White v. Revco Discount Drug Centers, Inc., 33 S.W.3d 713, 721 (Tenn.,2000.) (emphasis added)
Thus, the assertions of the FOP and those supportive of law enforcement that off duty or even retired law enforcement should be entitled to a special class of citizenship vis-a-vis the right of self-defense fails because the premise on which the argument is based is contrary to the law that these law enforcement interests have pursued when individual liability was at issue. They cannot have it both ways.
It is not that TFA is anti-law enforcement. TFA is however against the creation of special classes of citizenship when it comes to the fundamental right of self-defense but that, it seems, is something that does not bother many of our elected legislators.
Against this backdrop, we have HB 1072 by Rep. Barrett Rich and its companion Senate bill SB 0839 by Sen. Mike Bell. On May 3, the House Judiciary approved HB1072 on a voice vote. The bill creates a special class of “civilians”, again off duty law enforcement, who can come and go as they pleased while fully armed on school grounds whereas “ordinary” citizens (those with civilian carry permits) are not treated as the same class of citizens. This legislation continues to evidence a willingness and a mentality of those in the legislature that “off duty” officers have higher duties than civilians and are entitled to a higher degree to latitude in providing for their self-defense and the defense of their families.
If you feel that all citizens should have the same rights relative to self-defense, then you may not support this bill. If you feel that there should not be “special classes” of citizens relative to the issue of self-defense and personal defense, then you may not support this bill. If you do not agree with HB1072 / SB0839 then you should contact your elected officials as well as the bills’ sponsors and let them know how you feel about the Legislature continually trying to create these special classes and special exceptions. All citizens should be treated the same when they are “off duty” without regard to what their job is or was. House Bill 2021 – Employee Self Defense or Big Business
The second bill that deserves attention is HB2021 (Rep. Joshua Evans). This is the “promised” legislation that would have protected employees with civilian handgun permits from being criminally prosecuted or terminated from employment “for cause” if they commuted to work in possession of their handgun and left that firearm secured in their car in the parking lot.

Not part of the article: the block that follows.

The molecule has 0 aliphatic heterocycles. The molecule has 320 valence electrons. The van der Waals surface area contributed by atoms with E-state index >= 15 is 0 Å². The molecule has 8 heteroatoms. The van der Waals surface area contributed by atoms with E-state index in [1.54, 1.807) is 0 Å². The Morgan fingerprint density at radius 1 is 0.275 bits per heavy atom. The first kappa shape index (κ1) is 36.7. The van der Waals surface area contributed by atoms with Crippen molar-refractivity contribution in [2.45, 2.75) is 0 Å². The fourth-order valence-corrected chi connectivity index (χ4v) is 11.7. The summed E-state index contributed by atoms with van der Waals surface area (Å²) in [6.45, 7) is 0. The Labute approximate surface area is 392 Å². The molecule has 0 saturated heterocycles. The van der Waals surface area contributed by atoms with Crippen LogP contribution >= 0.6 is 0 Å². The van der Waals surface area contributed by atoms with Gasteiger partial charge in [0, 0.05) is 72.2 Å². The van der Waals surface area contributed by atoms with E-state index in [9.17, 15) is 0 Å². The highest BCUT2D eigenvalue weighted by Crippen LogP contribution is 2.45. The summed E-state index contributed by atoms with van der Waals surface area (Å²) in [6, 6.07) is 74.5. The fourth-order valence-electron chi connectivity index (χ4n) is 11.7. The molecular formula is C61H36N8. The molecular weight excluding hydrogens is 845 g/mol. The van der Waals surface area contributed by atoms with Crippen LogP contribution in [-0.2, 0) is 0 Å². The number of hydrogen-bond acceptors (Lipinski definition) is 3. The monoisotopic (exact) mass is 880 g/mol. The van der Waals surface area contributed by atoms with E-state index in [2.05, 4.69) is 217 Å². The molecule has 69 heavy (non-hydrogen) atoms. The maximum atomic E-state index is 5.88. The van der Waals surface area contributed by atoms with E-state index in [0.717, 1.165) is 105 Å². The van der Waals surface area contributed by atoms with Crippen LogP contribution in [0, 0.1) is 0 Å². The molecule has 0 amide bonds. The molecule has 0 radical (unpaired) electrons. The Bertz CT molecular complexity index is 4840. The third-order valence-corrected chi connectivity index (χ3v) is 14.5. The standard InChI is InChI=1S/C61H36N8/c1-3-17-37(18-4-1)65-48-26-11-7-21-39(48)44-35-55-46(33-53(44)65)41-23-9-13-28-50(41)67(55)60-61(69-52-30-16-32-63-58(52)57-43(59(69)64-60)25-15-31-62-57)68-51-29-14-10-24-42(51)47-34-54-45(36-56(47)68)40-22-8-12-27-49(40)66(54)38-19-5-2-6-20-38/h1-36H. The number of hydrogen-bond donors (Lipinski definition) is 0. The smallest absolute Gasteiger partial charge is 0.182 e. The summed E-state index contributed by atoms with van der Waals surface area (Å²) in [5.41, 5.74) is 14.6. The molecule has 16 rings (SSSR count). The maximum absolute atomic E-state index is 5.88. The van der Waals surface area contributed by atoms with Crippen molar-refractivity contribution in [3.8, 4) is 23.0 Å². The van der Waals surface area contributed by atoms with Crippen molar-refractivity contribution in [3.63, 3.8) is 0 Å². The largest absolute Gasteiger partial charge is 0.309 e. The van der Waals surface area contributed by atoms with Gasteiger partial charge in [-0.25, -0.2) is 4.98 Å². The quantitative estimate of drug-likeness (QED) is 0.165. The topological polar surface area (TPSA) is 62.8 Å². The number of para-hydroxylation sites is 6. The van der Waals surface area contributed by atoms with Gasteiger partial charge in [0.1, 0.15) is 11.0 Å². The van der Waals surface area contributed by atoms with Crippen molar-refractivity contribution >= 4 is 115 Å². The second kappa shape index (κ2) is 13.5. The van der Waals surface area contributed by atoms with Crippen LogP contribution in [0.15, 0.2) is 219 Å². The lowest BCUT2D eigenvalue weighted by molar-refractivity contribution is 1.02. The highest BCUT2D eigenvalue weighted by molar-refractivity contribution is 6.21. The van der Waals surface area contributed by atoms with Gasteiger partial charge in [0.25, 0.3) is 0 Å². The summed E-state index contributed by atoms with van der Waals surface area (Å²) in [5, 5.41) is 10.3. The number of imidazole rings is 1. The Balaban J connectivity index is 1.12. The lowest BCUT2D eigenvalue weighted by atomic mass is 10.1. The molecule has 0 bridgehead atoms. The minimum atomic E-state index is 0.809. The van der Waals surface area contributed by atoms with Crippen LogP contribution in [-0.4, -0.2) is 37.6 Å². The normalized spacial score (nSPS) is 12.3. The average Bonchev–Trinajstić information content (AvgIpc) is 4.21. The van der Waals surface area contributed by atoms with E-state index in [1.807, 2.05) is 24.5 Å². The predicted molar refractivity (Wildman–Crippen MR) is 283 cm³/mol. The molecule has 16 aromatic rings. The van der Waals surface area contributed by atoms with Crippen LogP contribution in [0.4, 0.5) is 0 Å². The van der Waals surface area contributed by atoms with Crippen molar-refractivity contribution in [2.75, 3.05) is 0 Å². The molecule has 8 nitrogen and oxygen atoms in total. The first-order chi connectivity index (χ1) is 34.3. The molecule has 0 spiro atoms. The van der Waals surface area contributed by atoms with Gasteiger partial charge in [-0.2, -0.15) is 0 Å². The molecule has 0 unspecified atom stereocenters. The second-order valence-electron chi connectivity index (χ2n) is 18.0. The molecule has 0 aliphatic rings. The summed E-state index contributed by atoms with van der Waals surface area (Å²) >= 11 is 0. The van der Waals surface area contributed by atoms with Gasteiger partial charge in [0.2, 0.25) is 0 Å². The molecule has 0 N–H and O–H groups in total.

As previously reported, the bill made it to the House Floor and, just prior to being amended to restore the protection to the employees, was moved back to the House Judiciary Committee by the sponsor (Evans) because the bill, as it was on the floor, only granted immunity to those businesses – it offered no protections for the employees. The House Republicans had been heavily lobbied by business and had backed away from their prior promises to employees and voters.
The bill was scheduled to be heard in the House Judiciary on May 3. Several TFA members from across the state took time off and came to Nashville to be present. The House Sponsor (Evans) was not to be found. He did not respond to text messages. Ultimately, the bill was referred by the Judiciary committee to its general subcommittee thereby effectively killing it this year.
Once again, promises are unfulfilled as the desires of “big business” take precedence with the House leadership, which is overwhelmingly Republican. All firearms owner, all hunters, all Tea Partiers, all conservatives should be demanding of the House Republicans to know why promises made are not promises kept. They should also be sternly reminded that votes in 2010 do not necessarily equal repeat votes in 2012.